Darmouth Faculty Reserach and Scholarship Today
  Darmouth College

 
Features Dartmouth Faculty Research and Scholarship Today
HOME FEATURES ESSAYS ABOUT ARCHIVE CONTACT SCHOLARSHIP NOW
 
 
George Cybenko Bringing Data Retrieval into the 21st Century

George Cybenko is the Dorothy and Walter Gramm Professor of Engineering Sciences.

Can You Name Five Black Women Business Leaders?

Space Weather Starts at the Sun

Health Care by the Numbers (cover feature)

Can a Robot Predict Space Weather?

Bringing Data Retrieval into the 21st Century

Captivated by Ecological Complexities

In the Eyes of the Beholder

The Foundation for a Livable Future

Inventing a new and dynamic approach to computer security

Legend has it Sir Isaac Newton was idling beneath an apple tree when a falling piece of fruit caught his attention, planting the seeds of his theory of gravity. While Thayer School of Engineering Professor George Cybenko’s new approach to organizing and retrieving information evolved from less fanciful origins, he admits the basic idea was something of an epiphany.

The technology Cybenko is working on is a radical departure from traditional information retrieval methods. Historically, he says, people have searched for information they need by applying an “Aristotelian” approach. That strategy, like the ancient philosopher’s logic, is based on premises or “givens.” If you have ever attempted to retrieve data from the Internet through a Web search engine, you have built the rules for your search by writing a Boolean expression. For example, you might ask for any documents containing the words “Dartmouth” and “engineering.” That kind of approach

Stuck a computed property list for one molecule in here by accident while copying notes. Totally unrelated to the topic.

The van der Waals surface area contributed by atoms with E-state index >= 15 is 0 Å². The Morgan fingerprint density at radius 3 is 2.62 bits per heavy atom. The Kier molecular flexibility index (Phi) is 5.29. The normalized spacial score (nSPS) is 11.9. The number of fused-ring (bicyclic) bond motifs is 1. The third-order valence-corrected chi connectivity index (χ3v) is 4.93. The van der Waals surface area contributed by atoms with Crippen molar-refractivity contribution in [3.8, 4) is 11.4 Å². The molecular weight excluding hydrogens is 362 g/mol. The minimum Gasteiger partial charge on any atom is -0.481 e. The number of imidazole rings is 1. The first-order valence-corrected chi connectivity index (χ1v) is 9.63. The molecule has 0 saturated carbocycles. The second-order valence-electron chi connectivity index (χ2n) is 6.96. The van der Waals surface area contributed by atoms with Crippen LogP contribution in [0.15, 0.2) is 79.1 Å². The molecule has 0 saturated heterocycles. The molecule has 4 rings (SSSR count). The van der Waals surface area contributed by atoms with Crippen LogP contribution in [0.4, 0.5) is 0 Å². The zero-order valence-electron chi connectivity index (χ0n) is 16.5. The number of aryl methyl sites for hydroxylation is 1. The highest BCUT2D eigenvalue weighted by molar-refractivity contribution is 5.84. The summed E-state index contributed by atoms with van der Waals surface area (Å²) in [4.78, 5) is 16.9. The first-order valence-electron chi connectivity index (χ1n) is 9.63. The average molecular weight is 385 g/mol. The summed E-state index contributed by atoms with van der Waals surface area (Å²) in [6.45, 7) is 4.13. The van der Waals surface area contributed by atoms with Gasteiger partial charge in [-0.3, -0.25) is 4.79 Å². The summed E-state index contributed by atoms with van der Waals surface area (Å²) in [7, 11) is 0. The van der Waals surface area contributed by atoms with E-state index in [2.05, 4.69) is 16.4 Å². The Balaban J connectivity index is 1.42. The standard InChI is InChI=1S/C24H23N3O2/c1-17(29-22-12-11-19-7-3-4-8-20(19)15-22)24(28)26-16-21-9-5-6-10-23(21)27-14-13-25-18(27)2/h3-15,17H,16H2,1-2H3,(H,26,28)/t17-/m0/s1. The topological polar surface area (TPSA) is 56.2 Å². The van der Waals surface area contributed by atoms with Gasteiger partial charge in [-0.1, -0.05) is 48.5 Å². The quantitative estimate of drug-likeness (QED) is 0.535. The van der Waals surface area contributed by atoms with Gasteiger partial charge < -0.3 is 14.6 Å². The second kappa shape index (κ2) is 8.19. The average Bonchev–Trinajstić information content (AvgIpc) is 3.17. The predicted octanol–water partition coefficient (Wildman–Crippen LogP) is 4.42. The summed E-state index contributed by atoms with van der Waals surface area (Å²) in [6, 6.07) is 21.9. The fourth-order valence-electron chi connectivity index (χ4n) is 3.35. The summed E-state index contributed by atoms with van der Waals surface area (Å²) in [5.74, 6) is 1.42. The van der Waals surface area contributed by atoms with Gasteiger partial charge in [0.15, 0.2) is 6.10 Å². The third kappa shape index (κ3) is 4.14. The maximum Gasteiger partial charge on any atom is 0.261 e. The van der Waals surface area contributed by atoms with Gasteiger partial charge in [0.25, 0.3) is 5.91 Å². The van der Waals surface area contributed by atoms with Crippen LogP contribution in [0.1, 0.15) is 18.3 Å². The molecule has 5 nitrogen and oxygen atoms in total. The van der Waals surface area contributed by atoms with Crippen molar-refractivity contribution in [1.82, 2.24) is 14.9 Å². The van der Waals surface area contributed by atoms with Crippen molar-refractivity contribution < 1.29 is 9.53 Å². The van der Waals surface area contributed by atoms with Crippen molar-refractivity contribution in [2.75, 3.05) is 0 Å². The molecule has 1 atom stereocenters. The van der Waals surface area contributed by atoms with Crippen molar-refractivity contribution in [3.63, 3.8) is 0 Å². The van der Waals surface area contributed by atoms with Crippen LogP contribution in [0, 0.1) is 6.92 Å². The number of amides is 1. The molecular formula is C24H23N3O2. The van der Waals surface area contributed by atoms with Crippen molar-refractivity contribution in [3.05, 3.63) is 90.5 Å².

doesn’t work in today’s large-scale, complex information environment, according to Cybenko.

Last year, he realized “the reason a lot of approaches were failing or stalling is that they literally were trying to model the world the way Aristotelian science did up to the 1500s or 1600s. It failed because it just couldn’t explain nature, until Newton came along with a whole different process-oriented way to view the world in terms of states and dynamics.”

Following Newton’s example, the Process Query System (PQS) paradigm that Cybenko has developed focuses on processes rather than rules or static expressions. It describes a sequence of steps and evidence that supports transitions between those steps. Cybenko and his research team of graduate students, postdoctoral students and research scientists have even developed a working prototype of a PQS called TRAFEN (TRAcking and Fusion ENgine).

One of the specific applications Cybenko’s group has investigated is the detection of computer worms. A worm is a self-propagating code that goes through stages wherein it (1) finds machines or other computers, (2) moves to those machines, (3) infects them, and (4) modifies files on those machines. Different worms use different mechanisms to self-propagate, but all go through these stages, which are characterized by specific indicators or behavior.

figure

The figure depicts a simple model of a dynamic process where internal, nonobservable states (A,B,C) emit events (a, b, g) but not in a way that these events are uniquely associated with the hidden states. A Process Query System observes sequences of events and builds associations between them and sequences of hidden states of the underlying process.